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rmfdmn(8)							    rmfdmn(8)


  rmfdmn - removes a file domain


  /sbin/rmfdmn	[-f] domain


  -f  Turns off	the message prompt.


      Specifies	the name of an existing	file domain.


  Use the rmfdmn utility to remove an existing,	but unused, file domain	and
  all its filesets from	the system.

  When you remove a file domain:

    +  The file	domain and its filesets	are destroyed

    +  The directory entry for the file	domain in the /etc/fdmns file is

    +  AdvFS volumes which were	assigned to the	file domain are	relabeled as

  Before attempting to remove a	file domain, unmount all filesets and clone
  filesets from	the domain using the umount command.  If you attempt to
  remove a file	domain that has	mounted	filesets or clone filesets, the	sys-
  tem does not remove the file domain.	Instead, it displays an	error message
  indicating that a fileset is mounted.

  For each file	domain you attempt to remove, a	prompt similar to the follow-
  ing is displayed:

       rmfdmn accounts_dmn
       rmfdmn: remove domain accounts_dmn? [yes/no]

  If you answer	n, the file domain remains. If you answer y, it	is removed.
  The default is n, the	file domain remains.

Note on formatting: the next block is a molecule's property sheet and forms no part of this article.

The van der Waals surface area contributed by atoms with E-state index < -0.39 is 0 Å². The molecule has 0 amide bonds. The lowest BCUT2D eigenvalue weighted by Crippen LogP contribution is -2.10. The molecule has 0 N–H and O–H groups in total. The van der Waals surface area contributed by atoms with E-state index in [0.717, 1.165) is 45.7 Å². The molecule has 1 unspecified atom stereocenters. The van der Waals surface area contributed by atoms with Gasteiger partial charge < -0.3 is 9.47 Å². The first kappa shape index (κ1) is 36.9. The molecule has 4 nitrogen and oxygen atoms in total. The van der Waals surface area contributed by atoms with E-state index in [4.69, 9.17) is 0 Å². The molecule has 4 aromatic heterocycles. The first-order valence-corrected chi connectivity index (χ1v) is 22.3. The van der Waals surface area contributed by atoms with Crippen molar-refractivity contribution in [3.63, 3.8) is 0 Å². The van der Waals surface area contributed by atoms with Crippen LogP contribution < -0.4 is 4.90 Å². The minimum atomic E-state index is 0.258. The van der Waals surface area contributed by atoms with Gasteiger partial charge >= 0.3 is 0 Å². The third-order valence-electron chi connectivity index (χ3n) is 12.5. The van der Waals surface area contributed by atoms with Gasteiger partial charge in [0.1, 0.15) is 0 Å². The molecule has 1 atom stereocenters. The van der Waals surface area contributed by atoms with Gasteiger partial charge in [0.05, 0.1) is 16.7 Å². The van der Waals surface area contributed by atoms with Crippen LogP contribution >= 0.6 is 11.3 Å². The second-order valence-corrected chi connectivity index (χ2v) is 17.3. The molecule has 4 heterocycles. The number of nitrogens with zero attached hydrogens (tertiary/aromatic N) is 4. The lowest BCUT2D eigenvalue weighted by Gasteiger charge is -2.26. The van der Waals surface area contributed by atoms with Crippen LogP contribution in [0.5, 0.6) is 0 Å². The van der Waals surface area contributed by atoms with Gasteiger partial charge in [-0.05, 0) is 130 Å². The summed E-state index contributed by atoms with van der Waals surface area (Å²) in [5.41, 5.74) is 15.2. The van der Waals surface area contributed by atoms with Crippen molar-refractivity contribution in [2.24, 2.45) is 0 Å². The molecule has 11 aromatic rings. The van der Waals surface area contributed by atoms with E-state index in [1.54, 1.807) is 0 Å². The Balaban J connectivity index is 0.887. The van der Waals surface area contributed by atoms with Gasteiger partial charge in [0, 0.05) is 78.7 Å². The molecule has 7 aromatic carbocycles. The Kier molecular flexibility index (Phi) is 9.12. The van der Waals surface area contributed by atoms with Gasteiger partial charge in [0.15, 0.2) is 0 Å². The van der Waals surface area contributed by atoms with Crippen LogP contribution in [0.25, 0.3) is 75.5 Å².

The -f option	is useful for scripts when you do not want to be queried for
  each file domain. If you choose the -f option, no message prompt is
  displayed. The rmfdmn	command	operates as if you responded yes to the


  You must be the root user to use this	command.

  To remove a domain, all filesets and clone filesets must be unmounted.

  The rmfdmn command can leave a partially-removed domain in the /etc/fdmns
  directory, for example, should there be a system failure during the remove
  operation.  If this happens, the remnants of the removed domain are put in
  the /etc/fdmns directory as a	file with a name in this format:
  rmfdmn.domain_name.processid.	 If you	interrupt the rmfdmn command or	there
  is a system failure during its operation, check the /etc/fdmns directory
  for domain names in this format and use the rmfdmn command to	delete them.

  However, if a	partially-removed domain has been in the /etc/fdmns directory
  for some time, it can	be risky to remove it with the rmfdmn command:	the
  partitions might have	been put back into use and deleting them would make
  them unusable.  [The rmfdmn command puts an unused option in the fstype
  field	of the disk label when it removes disks.]

  In this case,	use the	rm -r command to remove	the partially-recovered
  domain.  Unlike the rmfdmn command, the rm command does not alter the
  fstype field of the disk label.


  The following	example	removes	the accounts_dmn file domain. In this exam-
  ple, the accounts_dmn#credit_fs fileset is mounted on	the /mnt3 directory
  and must be unmounted.  When the verification	prompt for removing the
  accounts_dmn is displayed, yes is selected.

       # umount	/mnt3
       # rmfdmn	accounts_dmn
       # rmfdmn: remove	domain accounts_dmn? [yes/no]
       # rmfdmn: domain	accounts_dmn removed


      Contains file domain names and devices.


  mkfdmn(8), advfs(4), showfdmn(8), mount(8)